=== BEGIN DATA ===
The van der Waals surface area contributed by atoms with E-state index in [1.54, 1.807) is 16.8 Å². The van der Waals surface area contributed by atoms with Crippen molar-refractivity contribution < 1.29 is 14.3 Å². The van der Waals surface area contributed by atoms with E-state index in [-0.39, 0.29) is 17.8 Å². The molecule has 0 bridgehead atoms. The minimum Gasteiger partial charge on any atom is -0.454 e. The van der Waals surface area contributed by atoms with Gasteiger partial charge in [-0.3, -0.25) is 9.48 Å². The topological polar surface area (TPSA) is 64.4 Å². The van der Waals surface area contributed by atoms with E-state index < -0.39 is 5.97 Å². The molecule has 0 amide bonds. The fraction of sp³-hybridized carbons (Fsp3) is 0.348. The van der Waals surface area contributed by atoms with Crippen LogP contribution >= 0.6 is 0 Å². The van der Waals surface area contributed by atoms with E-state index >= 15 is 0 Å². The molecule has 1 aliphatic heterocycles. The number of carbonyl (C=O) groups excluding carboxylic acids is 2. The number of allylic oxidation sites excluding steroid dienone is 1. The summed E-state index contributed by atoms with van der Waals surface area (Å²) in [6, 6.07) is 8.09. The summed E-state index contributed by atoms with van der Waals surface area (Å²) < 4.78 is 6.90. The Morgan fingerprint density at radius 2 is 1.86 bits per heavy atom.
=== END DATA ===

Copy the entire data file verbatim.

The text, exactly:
The van der Waals surface area contributed by atoms with E-state index in [1.54, 1.807) is 16.8 Å². The van der Waals surface area contributed by atoms with Crippen molar-refractivity contribution < 1.29 is 14.3 Å². The van der Waals surface area contributed by atoms with E-state index in [-0.39, 0.29) is 17.8 Å². The molecule has 0 bridgehead atoms. The minimum Gasteiger partial charge on any atom is -0.454 e. The van der Waals surface area contributed by atoms with Gasteiger partial charge in [-0.3, -0.25) is 9.48 Å². The topological polar surface area (TPSA) is 64.4 Å². The van der Waals surface area contributed by atoms with E-state index < -0.39 is 5.97 Å². The molecule has 0 amide bonds. The fraction of sp³-hybridized carbons (Fsp3) is 0.348. The van der Waals surface area contributed by atoms with Crippen LogP contribution >= 0.6 is 0 Å². The van der Waals surface area contributed by atoms with E-state index >= 15 is 0 Å². The molecule has 1 aliphatic heterocycles. The number of carbonyl (C=O) groups excluding carboxylic acids is 2. The number of allylic oxidation sites excluding steroid dienone is 1. The summed E-state index contributed by atoms with van der Waals surface area (Å²) in [6, 6.07) is 8.09. The summed E-state index contributed by atoms with van der Waals surface area (Å²) < 4.78 is 6.90. The Morgan fingerprint density at radius 2 is 1.86 bits per heavy atom.